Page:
A key question in criminal trials is, ‘may we consider the facts of the case proven?’ Partially in response to miscarriages of justice, philosophers, psychologists and mathematicians have considered how we can answer this question rationally. The two most popular answers are the Bayesian and the explanation-based accounts. Bayesian models cast criminal evidence in terms of probabilities. Explanation-based approaches view the criminal justice process as a comparison between causal explanations of the evidence. Such explanations usually take the form of scenarios – stories about how a crime was committed. The two approaches are often seen as rivals. However, this thesis argues that both perspectives are necessary for a good theory of rational criminal proof. By comparing scenarios, we can, among other things, determine what the key evidence is, how the items of evidence interrelate, and what further evidence to collect. Bayesian probability theory helps us pinpoint when we can and cannot conclude that a scenario is likely to be true. This thesis considers several questions regarding criminal evidence from this combined perspective, such as: can a defendant sometimes be convicted on the basis of an implausible guilt scenario? When can we assume that we are not overlooking scenarios or evidence? Should judges always address implausible innocence scenarios of the accused? When is it necessary to look for new evidence? How do we judge whether an eyewitness is reliable? By combining the two theories, we arrive at new insights on how to rationally reason about these, and other questions surrounding criminal evidence.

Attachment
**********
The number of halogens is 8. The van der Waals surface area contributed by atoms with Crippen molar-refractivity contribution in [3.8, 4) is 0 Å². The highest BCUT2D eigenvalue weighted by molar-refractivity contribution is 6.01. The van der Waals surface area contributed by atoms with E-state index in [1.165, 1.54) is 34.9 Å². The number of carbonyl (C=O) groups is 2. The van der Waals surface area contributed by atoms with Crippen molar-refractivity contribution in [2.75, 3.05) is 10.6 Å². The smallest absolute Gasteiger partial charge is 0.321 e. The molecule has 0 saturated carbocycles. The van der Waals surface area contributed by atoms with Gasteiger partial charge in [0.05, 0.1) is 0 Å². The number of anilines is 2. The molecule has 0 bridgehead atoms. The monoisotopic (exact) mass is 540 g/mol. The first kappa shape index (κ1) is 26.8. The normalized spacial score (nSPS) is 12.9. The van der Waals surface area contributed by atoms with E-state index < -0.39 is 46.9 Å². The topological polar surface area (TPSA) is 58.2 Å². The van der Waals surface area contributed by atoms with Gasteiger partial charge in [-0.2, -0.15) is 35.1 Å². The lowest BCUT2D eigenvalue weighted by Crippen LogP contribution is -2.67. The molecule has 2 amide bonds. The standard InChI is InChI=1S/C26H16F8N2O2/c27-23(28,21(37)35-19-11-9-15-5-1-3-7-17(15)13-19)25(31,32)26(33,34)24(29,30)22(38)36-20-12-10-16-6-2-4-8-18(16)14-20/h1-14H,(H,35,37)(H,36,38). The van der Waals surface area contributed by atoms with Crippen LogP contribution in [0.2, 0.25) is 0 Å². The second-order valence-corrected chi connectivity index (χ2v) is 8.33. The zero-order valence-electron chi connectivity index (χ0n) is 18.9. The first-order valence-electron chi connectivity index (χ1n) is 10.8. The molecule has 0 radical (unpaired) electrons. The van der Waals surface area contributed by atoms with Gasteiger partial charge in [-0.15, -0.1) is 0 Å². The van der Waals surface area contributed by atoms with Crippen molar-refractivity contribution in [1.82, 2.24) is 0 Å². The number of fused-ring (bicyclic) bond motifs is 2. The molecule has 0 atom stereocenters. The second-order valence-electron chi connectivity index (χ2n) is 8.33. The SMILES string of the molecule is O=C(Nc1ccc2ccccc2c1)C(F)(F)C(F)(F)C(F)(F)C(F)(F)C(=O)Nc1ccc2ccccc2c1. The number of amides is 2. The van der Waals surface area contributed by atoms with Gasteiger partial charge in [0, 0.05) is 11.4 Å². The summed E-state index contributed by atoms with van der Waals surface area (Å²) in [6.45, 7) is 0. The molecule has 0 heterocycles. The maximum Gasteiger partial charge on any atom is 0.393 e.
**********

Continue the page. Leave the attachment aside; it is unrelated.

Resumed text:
|Qualification||Doctor of Philosophy|
|Place of Publication||[Groningen]|
|Publication status||Published - 2023|